Deadly Amazon warehouse collapse kills 6, puts spotlight on mobile phone ban
An Amazon.com Inc. warehouse collapse that killed at least six people has amplified concerns among its workforce about the return of mobile phone ban.
An Amazon.com Inc. warehouse collapse on Friday night that killed at least six people has amplified concerns among its blue collar workforce about the return of the internet retailer's mobile phone ban in work areas.
The warehouse in Edwardsville, Illinois, near St. Louis, was reduced to rubble when a string of tornadoes ripped through six states, leaving a trail of destruction that stretched more than 200 miles. Emergency responders expect recovery efforts to continue into next week.
Amazon had for years prohibited workers from carrying their phones on warehouse floors, requiring them to leave them in vehicles or employee lockers before passing through security checks that include metal detectors. The company backed off during the pandemic, but has been gradually reintroducing it at facilities around the country.
Five Amazon employees, including two who work across the street from the building that collapsed, said they want access to information such as updates on potentially deadly weather events through their smartphones -- without interference from Amazon.
The phones can also help them communicate with emergency responders or loved ones if they are trapped, they said. “After these deaths, there is no way in hell I am relying on Amazon to keep me safe,” said one worker from a neighboring Amazon facility in Illinois. “If they institute the no cell phone policy, I am resigning.”
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Another worker from an Amazon warehouse in Indiana said she is using up her paid time off whenever the company decides to remain open despite warnings of extreme weather events. Having her phone with her is critical to making those decisions, especially about sudden tornado risks, she said.
“I don't trust them with my safety to be quite frank,” she said. “If there's severe weather on the way, I think I should be able to make my own decision about safety.”
Amazon declined to address the concerns raised by workers about its mobile phone policy, saying its focus now is “on assisting the brave first responders on the scene and supporting our affected employees and partners in the area.”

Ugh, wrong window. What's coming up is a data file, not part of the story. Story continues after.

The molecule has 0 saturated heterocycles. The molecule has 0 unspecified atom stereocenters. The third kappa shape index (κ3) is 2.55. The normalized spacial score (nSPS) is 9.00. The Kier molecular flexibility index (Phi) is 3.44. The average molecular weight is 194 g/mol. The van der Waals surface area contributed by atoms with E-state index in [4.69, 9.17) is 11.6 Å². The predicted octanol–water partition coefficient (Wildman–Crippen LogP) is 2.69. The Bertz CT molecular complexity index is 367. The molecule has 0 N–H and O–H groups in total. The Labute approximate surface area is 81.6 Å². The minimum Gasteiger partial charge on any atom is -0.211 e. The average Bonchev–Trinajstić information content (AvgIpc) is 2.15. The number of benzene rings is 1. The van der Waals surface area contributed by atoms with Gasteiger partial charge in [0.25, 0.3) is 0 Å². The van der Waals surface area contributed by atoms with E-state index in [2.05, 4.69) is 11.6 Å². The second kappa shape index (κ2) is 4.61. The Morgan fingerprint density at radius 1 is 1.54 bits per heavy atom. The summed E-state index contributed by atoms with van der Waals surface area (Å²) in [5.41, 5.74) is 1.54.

The concerns about phone access highlight the deep distrust between executives who make rules focused on productivity and efficiency to gain a competitive advantage, and hourly front-line workers who often fear their safety is secondary to moving packages.
Amazon founder Jeff Bezos, the world's wealthiest man after Elon Musk, only fueled such feelings by spending the earlier part of Saturday celebrating a celebrity space launch by his company Blue Origin while emergency crews at the warehouse dug through rubble looking for bodies.
At around 8 p.m. Central time, Bezos tweeted to offer his well wishes.
One person familiar with Amazon's warehouse construction said the buildings are designed to local standards that account for events such as severe storms and snow loads. Warehouses in tornado-prone areas include space that is more heavily reinforced with extra steel and concrete where workers are instructed to huddle in event of emergencies, he said.
Still, extreme weather events can topple buildings. In 2018, two Amazon warehouse workers died in Baltimore when a building partially collapsed in a strong storm.
The National Weather Service puts out extreme weather alerts via text messages, letting the public know in advance about dangerous conditions.
Tornadoes are trickier to anticipate than hurricanes and snowstorms, but the weather service still issues warnings to those in their path. The weather service sent such a warning at about 8 p.m. local time Friday, about 30 minutes before the storm collapsed the Edwardsville Amazon delivery station, the workers said.
Two Amazon employees who work in a facility across the street said workers huddled in bathrooms to protect themselves from the storm, unaware the building across the street had collapsed. Power outages blocked communications. They were sent home from work after 11 p.m. when it was deemed safe to travel.
“After this, everyone is definitely afraid of not being able to keep their phones on them,” one of the workers said. “Most employees that I've talked to don't keep their phones on them for personal conversation throughout the day, It's genuinely for situations like this.”
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